2. Assessment of CFD Modeling Capability for Hypersonic Shock Wave Boundary Layer Interactions
3. 30 November 2015,RUTGERS UNIVERSITY Final Technical Report ONR Grant N00014-14-1-0827
4. Assessment of CFD Modeling Capability for Hypersonic Shock Wave Boundary Layer Interactions
5. 30 November 201
6. Systematics of Vibrational Relaxation Roger C. Millikan and Donald R. White
7. Rotational and Vibrational Relaxation in Diatomic Gases J. G. Parker
8. Hydrodynamic Theory of Multicomponent Diffusion and Thermal Diffusion in Multitemperature Gas Mixtures John D.
Ramshaw
9. A Viscosity Equation for Gas MixturesC. R. Wilke
10. New High-Resolution Central Schemes for Nonlinear Conservation Laws and Convection–Diffusion Equations
11. Alexander Kurganov∗ and Eitan Tadmor† ∗Department of Mathematics, University of Michigan, Ann Arbor, Michigan 48109;
and†Department of Mathematics, UCLA, Los Angeles, California 90095 E-
mail:∗kurganov@math.lsa.umich.edu,†tadmor@math.ucla.edu
• They have identified six regimes for the 3-D single fin flowfield depending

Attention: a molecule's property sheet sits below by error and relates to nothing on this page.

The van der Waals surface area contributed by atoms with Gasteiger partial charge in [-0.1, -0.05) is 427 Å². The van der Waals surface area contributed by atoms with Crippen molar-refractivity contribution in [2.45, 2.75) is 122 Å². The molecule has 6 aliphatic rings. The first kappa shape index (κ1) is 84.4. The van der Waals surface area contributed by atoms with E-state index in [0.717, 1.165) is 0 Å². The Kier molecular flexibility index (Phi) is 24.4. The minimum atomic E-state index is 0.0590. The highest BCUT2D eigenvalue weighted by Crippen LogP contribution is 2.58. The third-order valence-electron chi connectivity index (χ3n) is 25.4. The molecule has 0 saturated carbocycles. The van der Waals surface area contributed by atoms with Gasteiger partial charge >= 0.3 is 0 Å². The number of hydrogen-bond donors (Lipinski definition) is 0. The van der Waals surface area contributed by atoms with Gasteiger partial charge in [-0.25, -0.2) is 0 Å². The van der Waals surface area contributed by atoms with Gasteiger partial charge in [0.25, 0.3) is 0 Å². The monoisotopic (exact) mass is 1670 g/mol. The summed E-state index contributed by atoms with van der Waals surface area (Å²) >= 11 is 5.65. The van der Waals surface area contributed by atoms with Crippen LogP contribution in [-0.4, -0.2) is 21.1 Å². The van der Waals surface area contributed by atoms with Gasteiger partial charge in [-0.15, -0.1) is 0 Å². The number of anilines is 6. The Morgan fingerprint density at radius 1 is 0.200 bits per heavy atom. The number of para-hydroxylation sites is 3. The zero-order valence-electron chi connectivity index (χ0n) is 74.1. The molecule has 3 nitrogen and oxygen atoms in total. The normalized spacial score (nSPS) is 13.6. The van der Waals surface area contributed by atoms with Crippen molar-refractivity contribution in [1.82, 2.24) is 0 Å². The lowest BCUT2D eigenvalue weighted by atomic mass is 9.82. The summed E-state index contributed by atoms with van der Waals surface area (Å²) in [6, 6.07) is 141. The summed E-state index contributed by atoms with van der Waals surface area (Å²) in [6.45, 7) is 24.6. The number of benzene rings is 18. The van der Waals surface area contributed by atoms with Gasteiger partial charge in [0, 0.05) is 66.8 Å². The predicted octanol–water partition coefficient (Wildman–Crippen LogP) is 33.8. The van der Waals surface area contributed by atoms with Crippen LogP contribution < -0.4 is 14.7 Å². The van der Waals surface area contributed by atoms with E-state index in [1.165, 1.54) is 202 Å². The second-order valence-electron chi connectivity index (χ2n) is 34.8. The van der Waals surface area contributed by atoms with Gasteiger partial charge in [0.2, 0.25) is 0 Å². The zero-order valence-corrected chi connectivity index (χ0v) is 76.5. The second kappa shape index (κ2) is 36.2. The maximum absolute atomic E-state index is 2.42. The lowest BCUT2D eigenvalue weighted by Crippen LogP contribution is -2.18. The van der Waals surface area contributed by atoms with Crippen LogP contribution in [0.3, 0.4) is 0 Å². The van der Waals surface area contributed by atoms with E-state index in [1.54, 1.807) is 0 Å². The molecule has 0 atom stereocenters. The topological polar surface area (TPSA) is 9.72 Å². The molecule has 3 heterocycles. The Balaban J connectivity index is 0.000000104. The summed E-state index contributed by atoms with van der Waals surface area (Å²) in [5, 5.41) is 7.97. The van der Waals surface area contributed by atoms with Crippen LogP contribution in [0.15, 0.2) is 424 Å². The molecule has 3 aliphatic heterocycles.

on the strength of the shockwave. In Regime I, the boundary layer is
unseparated and no convergence of surface streamlines is observed. In
Regime II, the streamlines turn approximately parallel to the inviscid
shockbut do not form a line of coalescence. In Regime III, a primary
separation line (S1) forms corresponding to the coalescence of the surface
streamlines. An attachment line
• (R1) forms near the fin–plate junction. A line of secondary separation (S2)
appears located between the
• primary separation and attachment lines. In regimes IV– VI, the secondary
separation (S2) and attachment lines (R2) disappear and finally reappear.